I generally recommend that people start with Build, since it’s accessible and you don’t need to download anything. For code that you flash (user firmware), I think it’s important to have a lot of different ways you can do it. For code that we need to get to you (system firmware), I agree that we should have a more consolidated way to do this, and that’s currently under discussion at Particle.

In the meantime, how would you feel about a pinned post or static blog post that discusses how to do system firmware updates?

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I appreciate your comments, you do a good job arguing my point while you bring up yet another way of a more robust approach (i.e. a programmer) and point out that none of the available methods today (on their own) may be capable of solving most issues with a high degree of probability. As a side note, my feeling regarding a programmer is that most folks (like me) that “graduated” from Arduino to Particle would not have that tool in their arsenal.

My point is that there should be an official fallback that the Particle team supports that has the highest level of probability in solving issues related to firmware functionality and user program support because the strategy of the Particle team set out to create just that.

This rings particularly true as we experience the early release of a product like Photon. I hesitate to call it “half-baked” but let’s be honest, even now it is still a bit “doughy in the middle” with respect to its development. We are expected to make frequent firmware upgrades, if we are active in development. We see efforts to introduce richer functionality whilst we still struggle with yesterday’s promises.

Don’t get me wrong, no one is a bigger fan of this effort than me (except you Jordy, perhaps). I’m just inclined to express my thoughts at this particular (bad pun) point in time, in observance of the firmware updates that they come not as the tide, but more like single waves to the shore.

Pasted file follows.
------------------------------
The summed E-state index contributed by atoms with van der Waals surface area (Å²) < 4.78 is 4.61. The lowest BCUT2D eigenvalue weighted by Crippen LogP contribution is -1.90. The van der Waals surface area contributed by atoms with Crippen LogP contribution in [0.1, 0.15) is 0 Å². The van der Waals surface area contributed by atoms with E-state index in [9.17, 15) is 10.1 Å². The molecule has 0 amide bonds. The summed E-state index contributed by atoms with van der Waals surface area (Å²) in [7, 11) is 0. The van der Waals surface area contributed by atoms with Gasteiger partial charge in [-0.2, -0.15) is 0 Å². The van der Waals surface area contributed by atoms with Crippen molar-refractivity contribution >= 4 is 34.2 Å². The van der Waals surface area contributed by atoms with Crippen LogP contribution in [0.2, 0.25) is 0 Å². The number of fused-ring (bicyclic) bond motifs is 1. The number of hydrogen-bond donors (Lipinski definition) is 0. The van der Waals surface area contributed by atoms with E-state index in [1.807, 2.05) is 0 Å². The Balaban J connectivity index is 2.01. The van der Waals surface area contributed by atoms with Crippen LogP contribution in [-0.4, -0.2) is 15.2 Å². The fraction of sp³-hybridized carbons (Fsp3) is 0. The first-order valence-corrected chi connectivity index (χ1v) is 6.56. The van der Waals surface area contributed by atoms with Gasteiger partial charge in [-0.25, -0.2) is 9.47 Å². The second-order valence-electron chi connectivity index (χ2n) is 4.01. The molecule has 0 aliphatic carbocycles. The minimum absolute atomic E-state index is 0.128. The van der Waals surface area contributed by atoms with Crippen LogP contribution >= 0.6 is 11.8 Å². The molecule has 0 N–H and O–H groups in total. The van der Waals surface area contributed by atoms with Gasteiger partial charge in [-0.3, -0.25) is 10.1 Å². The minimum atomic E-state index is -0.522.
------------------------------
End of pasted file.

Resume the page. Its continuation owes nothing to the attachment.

As I type this I see your note @christine… Personally, I think a single "When everything seems to have failed… do these several Particular steps in this Particular order and you should expect that your photon returns to this Particular state, ready to receive your Particular program (see how I did that!).



Hopefully OTA will become bulletproof soon, having to resort to safemode or even USB wont work for deployed products, the customer may not have access to the buttons, or care whats driving their product.

And having to contact each customer to perform updates are not really going to work.

Im sure theres a lof of good people working on the software, but broken promises gets very annoying, too often is “soon”, “very soon” etc used as estimates, and often nothing have changed 2 months later.

On the other hand sometimes specific times are used and not held, so even when getting a specific date from the particle team, one cant expect it to hold up nor be notified that it will be pushed.
See the sprintf issue for example, at first it was promised in 0.4.4, then it slipped out and a specific date was set for it to return, that didnt hold up, that bug has been around since May and still alive…
“The fix is in develop now, and will be rolled out with 0.4.5 Wednesday next week (2 Sept.)” (emphasis added).

It does not fill one with confidence to build an actual product on the photon.